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Saturday, April 4, 2020

Observations on recent pandemic tax changes and a few more needed

I think the administrative and legislative changes to address health and financial problems of the global coronavirus pandemic has led tax practitioners to spend more time figuring it all out than was needed for tax reform change of the Tax Cuts and Jobs Act!  Of course, the timing of dealing with this right now is more significant than with the TCJA.

I won't go through all of the changes since there are many other sources, such as the following:
A few observations:
  • What will people do with their 2020 recovery rebates (referred to as economic impact payment by the IRS)? Most individuals will get $1,200 tax free. A married couple will get $2,400. Parents with children under age 17 will get $500 per child. There are phase-outs based on income (using either 2018 or 2019 tax return info generally). The Washington Post has a nice online calculator to help you determine your rebate amount.
    • The folks at Money Done Right estimate that 43% of recipients will use their check to pay debt. See their website for the details.
      • Recipients should also check if lenders will give them extensions without extra fees or interest expense if they have other needs as well, such as rent.
  • Federal and most state income tax returns for 2019 that are normally due on April 15 have been extended to July 15.  Be sure to check for your state as a few are using a different date.
    • Individual expecting a refund should file soon if they need the funds.
    • Money Done Right also has data showing that less than 20% of individual expect to wait until July 15 to file for 2019. That makes sense since many individuals get a refund due to overwithholding during the year (often purposefully done as a savings plan).
    • States use a fiscal year ending June 30. They will face challenges of having payments normally due April 15 and June 15 due July 15, yet, most, including California have done this.
      • Recommendation: States should put out a plea to high-income individuals to make their payments for any tax due for 2019, as well as first quarter and second estimated tax payments for 2020 by June 15 or earlier. I think this will help states with their increased spending due to the pandemic and will reduce the need to borrow as much.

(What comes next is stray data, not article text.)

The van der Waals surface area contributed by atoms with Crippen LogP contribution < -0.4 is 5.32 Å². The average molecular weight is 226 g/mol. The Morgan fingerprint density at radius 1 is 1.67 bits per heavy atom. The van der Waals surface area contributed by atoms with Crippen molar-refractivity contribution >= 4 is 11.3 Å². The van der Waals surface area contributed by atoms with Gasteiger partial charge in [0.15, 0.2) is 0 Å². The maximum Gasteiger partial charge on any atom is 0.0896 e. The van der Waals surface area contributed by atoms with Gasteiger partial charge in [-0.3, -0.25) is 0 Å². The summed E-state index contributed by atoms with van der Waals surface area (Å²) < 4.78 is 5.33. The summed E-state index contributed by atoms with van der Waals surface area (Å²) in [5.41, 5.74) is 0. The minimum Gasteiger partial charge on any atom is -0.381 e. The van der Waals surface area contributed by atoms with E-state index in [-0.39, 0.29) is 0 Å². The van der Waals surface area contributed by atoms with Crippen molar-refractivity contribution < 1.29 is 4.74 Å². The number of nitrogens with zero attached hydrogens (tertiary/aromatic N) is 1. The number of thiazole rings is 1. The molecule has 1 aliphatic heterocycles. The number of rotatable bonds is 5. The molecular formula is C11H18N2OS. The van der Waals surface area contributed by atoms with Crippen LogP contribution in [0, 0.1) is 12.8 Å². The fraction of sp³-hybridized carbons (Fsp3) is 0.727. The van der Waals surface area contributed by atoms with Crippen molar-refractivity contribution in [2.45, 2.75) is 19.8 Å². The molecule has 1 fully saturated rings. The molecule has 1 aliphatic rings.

• Practitioners:
    • Find some way to stay sane despite the overwhelming amount of changes particularly for practitioners helping small business clients.
    • When relying on any FAQ, print it off because these are not binding but hopefully the IRS will follow them in the future, such as during an audit of a 2019 or 2020 return.
    • A lot of the changes, such as for paid leave and SBA loans are not tax provisions so tread carefully in offering any interpretations. A challenge is that clients often don't have anyone else to turn to for financial assistance. Also, some of these items tie to tax rules. For example, HR 6201 (P.L. 116-127) and the required paid leave matches the amount of payroll credits employers get. So, an understanding of the leave rules coordinated by the Dept. of Labor is needed to help a client figure out their payroll tax obligations and timing. And of course, many practitioners have employees so need to know how these rules - tax and non-tax, apply to their own firm.
    • Documentation: Remind clients (and yourselves) to get documentation now, such as why HR 6201 sick or family/medical leave was given to an employee for which payroll credits were claimed.  Likely better to get it now than later.

  • More Ideas for Tax Law Changes to Help in Dealing with the Pandemic
    • I offered several in a March 13 blog post (most of where were enacted).
    • Relax the home office rules under Section 280A now that so many are working from home:
      • Modify the requirement that the office has to be used exclusively for work. This also needs to be done to modernize this rule to reflect today's ways of working and living (as suggested last year by the AICPA).
      • Relax the principal place of business rule for 2019 since many business owners are working at home.
      • Make it clear that if employers reimburse employees for use of their home office, it is allowed without the need to prove that it was for the convenience of the employer.
    • The TCJA disallows a deduction for parking and transit passes provided to employees. With employees working at home, employers are still paying these expenses, particularly the parking. Repeal this rule at Section 274(a)(4) at least for 2019 to help employers.
    • Push the federal income tax estimated tax payment due June 15 (still) to July 15 or later. It is too confusing for the second payment to be due before the first payment. Also, June 15 is likely to early. For example, Virginia has a shelter-in-place order through June 10 and perhaps other states will as well.
    • Additional filing and payment is needed. See the AICPA's April 2 letter to IRS and Treasury on this.
What do you think? What additional suggestions do you have?

Stay safe please.

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